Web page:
direction over the yard, and the gates to the entrance knocked off. The parapet walls on the Tybee
side were all gone, in many places down to the level of the earth on the casemates.
The protection to the magazine in the northwest angle of the fort had all been shot away; the entire corner of the magazine next to the passageway was shot off, and the powder exposed, while three shots had actually penetrated the chamber.
Such was the condition of affairs when Colonel Olmstead
called a council of officers in a casemate; and without a dissenting voice they acquiesced in the necessity of a capitulation, in order to save the garrison from utter destruction by an explosion, which was momentarily threatened.
Accordingly, at 2 o'clock p. m. the men were called from the guns and the flag was lowered.
Early in the day Colonel Olmstead
had no doubt of his ability to silence every battery on Tybee island
, and to this end he determined that when night came and the enemy's fire slackened, he would change the position of all his heavy guns, so as to bring them to bear on the enemy.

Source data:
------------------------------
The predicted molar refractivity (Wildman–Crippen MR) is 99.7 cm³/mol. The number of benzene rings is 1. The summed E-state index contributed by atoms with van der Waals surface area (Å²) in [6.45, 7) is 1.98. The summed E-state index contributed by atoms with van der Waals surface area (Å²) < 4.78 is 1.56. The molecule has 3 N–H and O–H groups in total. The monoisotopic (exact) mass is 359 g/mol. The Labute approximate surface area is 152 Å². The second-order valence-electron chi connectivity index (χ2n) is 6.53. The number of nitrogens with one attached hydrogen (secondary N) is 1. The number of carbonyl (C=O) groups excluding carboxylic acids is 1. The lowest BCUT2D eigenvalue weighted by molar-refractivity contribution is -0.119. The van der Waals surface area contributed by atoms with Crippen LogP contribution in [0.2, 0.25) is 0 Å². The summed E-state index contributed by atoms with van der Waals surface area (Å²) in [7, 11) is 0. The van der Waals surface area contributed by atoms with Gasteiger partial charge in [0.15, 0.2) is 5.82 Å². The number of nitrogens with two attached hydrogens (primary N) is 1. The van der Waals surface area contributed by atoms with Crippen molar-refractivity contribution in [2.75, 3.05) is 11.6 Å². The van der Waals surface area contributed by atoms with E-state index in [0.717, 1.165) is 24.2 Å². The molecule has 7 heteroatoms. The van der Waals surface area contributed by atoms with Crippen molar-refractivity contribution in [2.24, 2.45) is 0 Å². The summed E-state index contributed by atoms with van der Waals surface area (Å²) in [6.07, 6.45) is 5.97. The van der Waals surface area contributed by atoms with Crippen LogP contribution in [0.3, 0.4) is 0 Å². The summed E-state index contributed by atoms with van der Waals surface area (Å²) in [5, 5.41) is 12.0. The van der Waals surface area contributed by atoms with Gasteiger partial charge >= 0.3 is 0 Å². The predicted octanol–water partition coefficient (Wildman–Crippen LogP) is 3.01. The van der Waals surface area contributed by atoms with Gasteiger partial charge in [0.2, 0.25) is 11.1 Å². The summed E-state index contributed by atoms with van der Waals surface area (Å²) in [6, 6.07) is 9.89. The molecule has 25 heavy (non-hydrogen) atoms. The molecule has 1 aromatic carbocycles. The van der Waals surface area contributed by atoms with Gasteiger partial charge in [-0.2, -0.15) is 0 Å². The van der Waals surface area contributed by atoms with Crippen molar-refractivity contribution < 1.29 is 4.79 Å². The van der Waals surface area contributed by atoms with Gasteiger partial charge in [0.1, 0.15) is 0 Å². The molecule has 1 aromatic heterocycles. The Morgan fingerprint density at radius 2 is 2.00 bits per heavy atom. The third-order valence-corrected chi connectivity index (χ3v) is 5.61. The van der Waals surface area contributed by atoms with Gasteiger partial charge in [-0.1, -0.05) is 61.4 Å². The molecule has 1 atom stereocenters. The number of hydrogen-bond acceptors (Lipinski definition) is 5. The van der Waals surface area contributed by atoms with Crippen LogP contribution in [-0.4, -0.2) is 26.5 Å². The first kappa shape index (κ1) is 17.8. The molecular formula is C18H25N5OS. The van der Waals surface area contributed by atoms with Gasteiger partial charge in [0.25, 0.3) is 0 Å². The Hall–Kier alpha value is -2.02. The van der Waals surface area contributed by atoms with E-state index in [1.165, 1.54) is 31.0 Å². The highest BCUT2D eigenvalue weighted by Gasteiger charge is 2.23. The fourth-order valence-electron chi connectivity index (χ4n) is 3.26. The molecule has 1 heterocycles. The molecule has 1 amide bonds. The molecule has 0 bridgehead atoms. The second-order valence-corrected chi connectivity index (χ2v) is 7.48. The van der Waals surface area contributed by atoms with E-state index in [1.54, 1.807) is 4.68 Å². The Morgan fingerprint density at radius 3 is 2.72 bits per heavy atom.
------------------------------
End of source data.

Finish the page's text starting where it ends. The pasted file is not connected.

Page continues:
As the day progressed, however, his situation became desperate.
Every man did his duty with aladrity, and there being few guns that bore on the enemy, there was a continued contest as to who should man them.
When volunteers were called for to perform any laborious duty, there was a rush of men from every company in the fort.
Among the last guns fired were those on the parapet, and the men stood there, exposed to a storm of iron hail, to the last.
’ When the flag was shot down on the second day, Lieut. Christopher Hussey
, of the Montgomery Guards, and Private John Latham
, of the Washington Volunteers, leaped upon the exposed parapet and disentangled the flag and remounted it at the northeastern angle on a temporary staff.
The terms of capitulation were arranged by Colonel Olmstead
and General Gillmore
, and the swords of the officers were received by Maj. Charles G. Halpine